As Crace related to Nicholas Wroe in a Guardian interview, his publisher wished to follow the downbeat themes of Being Dead with "something more playful." The result: a collection of fictional vignettes titled The Devil's Larder, described by Suzanne Ferriss of the Houston Chronicle as sixty-four "original meditations on food." Spectator reviewer D. SJ. Taylor wrote that the book "roams all over the nutritional universe: neat little descriptions of scene and incident, tall stories, fragments of culinary law." Ranging from just a few words to just over a page in length, each of the entries shows that "food is intimately connected to memory," suggested Ferriss. In the tradition of Marcel Proust, the critic continued, Crace's characters "take nostalgic trips to the past, recalling birthday pies and Grandma's calls to dinner." Yet The Devil's Larder takes its dark turns as well. In one story, patrons sit down to a restaurant so chic it doesn't serve any food, preferring instead to celebrate, as the book puts it, "emptiness in an otherwise sated world." In another tale, a "truculent, self-denying health-food faddist," as a Kirkus Reviews contributor described it, "is remembered by the jaded voluptuary who long outlives her."

The Devil's Larder earned mixed notices from critics. New Republic writer Dale Peck wrote that the book's stories "defy paraphraxis, like Aesop or Lydia Davis at their insipid worst." Taylor, while acknowledging Crace's "usual arresting prose," also perceived the writer's "tendency [to] surface glitter" and concluded that the book, "to borrow its own critical language,… resembles nothing more than a meal of celery." "This is not the big Crace we are waiting for," stated Library Journal's Barbara Hoffert, "but [it] will certainly hold us." The overall challenge to readers, opined Adam Phillips in the New York Times Book Review, is in the author's experimental style: "It is often Crace's trick to let a simple observation draw itself out until it begins to go mad." The Devil's Larder "toys with the reader's willingness (or unwillingness) not to make too much sense of what is going on." But the critic summed up this work as, "even by Crace's standards … an extraordinary book."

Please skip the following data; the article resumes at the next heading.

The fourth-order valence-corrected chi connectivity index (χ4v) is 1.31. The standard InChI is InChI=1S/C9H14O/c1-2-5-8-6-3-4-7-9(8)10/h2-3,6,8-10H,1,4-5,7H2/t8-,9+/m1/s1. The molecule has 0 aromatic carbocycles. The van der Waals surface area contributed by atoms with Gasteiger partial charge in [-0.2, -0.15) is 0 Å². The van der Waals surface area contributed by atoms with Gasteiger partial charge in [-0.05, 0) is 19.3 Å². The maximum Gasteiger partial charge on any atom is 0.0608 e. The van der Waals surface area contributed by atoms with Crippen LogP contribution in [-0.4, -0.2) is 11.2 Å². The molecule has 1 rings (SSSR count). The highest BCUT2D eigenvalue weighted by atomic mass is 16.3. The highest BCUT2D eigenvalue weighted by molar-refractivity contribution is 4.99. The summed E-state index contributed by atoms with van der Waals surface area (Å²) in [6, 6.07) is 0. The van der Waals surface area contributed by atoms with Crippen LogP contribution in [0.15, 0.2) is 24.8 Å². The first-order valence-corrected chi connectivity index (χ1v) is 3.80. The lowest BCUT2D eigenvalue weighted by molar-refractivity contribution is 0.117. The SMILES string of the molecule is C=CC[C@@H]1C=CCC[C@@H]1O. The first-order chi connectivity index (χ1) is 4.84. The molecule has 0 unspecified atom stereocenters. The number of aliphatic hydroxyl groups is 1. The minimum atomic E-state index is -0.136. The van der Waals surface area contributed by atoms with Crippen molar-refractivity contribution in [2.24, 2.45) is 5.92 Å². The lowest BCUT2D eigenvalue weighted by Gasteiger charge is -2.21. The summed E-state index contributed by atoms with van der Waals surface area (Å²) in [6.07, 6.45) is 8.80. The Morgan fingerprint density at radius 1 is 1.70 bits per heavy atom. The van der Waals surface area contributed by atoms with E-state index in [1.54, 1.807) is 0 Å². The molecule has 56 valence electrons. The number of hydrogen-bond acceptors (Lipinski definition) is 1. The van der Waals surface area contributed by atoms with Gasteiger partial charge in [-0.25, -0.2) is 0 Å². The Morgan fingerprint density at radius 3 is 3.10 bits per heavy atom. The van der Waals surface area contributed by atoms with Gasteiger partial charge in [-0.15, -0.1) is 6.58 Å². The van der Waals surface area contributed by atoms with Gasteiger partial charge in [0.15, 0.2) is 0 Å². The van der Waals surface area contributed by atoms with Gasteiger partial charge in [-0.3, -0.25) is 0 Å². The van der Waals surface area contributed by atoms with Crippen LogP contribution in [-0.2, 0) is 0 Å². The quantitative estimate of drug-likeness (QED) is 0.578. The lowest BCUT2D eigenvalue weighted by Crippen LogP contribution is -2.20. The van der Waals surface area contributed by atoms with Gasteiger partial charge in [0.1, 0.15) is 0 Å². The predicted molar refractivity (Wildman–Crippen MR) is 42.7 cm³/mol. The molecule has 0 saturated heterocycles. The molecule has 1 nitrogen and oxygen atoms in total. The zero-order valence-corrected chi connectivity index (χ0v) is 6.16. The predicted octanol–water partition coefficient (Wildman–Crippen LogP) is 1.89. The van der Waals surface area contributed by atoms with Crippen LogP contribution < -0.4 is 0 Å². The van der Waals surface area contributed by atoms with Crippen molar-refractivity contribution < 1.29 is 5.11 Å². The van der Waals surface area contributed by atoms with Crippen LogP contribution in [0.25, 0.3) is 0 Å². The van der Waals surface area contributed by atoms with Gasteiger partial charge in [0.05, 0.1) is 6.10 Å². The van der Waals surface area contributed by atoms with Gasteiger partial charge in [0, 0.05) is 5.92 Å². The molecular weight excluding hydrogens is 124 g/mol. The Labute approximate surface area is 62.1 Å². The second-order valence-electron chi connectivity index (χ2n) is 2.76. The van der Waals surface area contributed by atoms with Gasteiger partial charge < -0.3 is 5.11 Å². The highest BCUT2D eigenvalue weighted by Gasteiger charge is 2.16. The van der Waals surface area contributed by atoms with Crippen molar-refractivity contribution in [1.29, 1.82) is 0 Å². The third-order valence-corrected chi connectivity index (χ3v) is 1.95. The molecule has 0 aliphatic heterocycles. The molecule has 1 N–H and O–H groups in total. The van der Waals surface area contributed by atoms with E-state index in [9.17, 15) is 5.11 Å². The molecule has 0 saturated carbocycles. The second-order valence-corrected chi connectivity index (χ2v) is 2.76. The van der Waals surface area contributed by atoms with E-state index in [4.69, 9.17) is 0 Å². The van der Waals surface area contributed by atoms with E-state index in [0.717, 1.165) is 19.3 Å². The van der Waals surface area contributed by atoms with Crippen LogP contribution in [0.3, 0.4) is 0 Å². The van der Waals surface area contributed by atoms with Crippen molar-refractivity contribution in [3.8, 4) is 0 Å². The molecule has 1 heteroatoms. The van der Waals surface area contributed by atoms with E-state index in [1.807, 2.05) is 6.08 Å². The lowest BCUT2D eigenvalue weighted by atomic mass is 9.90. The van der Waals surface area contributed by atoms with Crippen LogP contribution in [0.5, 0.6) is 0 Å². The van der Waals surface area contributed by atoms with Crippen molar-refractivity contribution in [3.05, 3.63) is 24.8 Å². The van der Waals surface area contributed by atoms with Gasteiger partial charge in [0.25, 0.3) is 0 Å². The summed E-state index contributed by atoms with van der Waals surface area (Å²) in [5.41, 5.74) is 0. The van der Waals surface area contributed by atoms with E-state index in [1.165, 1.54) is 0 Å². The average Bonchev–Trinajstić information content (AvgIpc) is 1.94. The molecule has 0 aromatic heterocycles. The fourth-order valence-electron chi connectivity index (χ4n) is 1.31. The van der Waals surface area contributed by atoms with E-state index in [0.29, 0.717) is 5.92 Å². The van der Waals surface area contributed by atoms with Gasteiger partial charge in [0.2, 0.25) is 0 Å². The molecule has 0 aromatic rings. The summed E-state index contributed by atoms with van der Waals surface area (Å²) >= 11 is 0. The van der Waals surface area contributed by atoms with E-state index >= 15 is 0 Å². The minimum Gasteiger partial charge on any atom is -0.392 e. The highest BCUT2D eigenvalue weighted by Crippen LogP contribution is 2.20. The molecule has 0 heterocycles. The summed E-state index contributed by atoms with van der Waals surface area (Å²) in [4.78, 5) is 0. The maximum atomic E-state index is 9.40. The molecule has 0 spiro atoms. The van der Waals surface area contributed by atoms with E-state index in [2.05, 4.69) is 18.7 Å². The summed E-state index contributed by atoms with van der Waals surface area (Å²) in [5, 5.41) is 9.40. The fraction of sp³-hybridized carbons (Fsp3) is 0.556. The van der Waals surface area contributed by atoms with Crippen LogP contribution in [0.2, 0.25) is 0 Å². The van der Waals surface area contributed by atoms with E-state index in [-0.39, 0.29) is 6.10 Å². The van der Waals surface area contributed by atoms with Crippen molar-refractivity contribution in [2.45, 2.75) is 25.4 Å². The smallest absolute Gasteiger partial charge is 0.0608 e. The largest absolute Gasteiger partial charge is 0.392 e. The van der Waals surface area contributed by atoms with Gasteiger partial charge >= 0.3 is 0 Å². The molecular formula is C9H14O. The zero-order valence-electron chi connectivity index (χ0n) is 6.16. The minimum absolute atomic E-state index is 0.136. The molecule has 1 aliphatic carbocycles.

In Genesis Crace once again deposits readers in an unnamed, unnerving, yet familiar invented landscape, this time telling the story of Felix Dern, an actor whose talents on the stage are bested only by his talent for impregnating women. "Every woman he dares to sleep with bears his child," the reader quickly learns of Dern, and the book's six chapters divide the novel's narrative focus between the six consequences of Dern's amorous adventures between 1979 and 2002. Describing Crace's prose as "rich yet lean," a Kirkus reviewer added that in telling the story of Dern's growing awareness of his destiny, Crace "dives into life's chaos, surfacing, every time, with the mot juste." Through his focus on Dern's innate caution and wish to remain out of the public eye when not in character, Crace makes his protagonist an Everyman whose concerns over sexuality and the responsibility inherent in creating human life are universal. Calling the book's tone "cool and non judgmental," a Publishers Weekly reviewer went on to praise Crace as a "protean British writer" and Genesis as a novel with "memorable metaphorical impact."

Crace noted in Publishers Weekly that the respect accorded his fiction has been, for him, "the resolution of a lot of unspoken dreams" dating back to his student days when his father encouraged him to write. "There are five impulses which form the basis of my fiction," he once explained in a CA interview: "one, the simple pleasures of invention, of convincingly merging the real and the concocted, the mundane and the bizarre; two, an admiration for the disciplines of good journalism—clarity and depth of expression, orderliness of structure and design; three, a preoccupation with international issues and politics, and a disdain for the domestic; four, an instinctive preference for restrained and dispassionate prose which avoids sentiment and declamation but which takes its power from the narrative itself and not from authorial intervention; and five, a 'fear-of-self' hostility towards political repression, conservatism, racism, sexism, Puritanism, officialdom, and rules."

These impulses have comingled to produce a unique fictional style which Southwest Review contributor Adam Begley compared to poetry. Crace's rhythmic prose "is full of meticulous lies that sound like sober scientific fact, and routine facts dressed up in fairytale costume," Begley added. "He's brilliant at exploiting the tension between the highly specific and the generic, … between an imaginary topography and the invented landscape's familiar features….Thecruelty in his books does a little dance with tenderness; humor and sadness do the same….Ina Cracenovel nearly everything is equivocal."



Contemporary Novelists, 7th edition, St. James Press (Detroit, MI), 2001.


Atlanta Journal-Constitution, April 2, 2000, Wendell Brock, "A Meditation on Death Alive with Imagination," p. L14.

Booklist, April 1, 2000, Frank Caso, review of Being Dead, p. 1435; October 15, 2001, Frank Caso, review of The Devil's Larder, p. 381.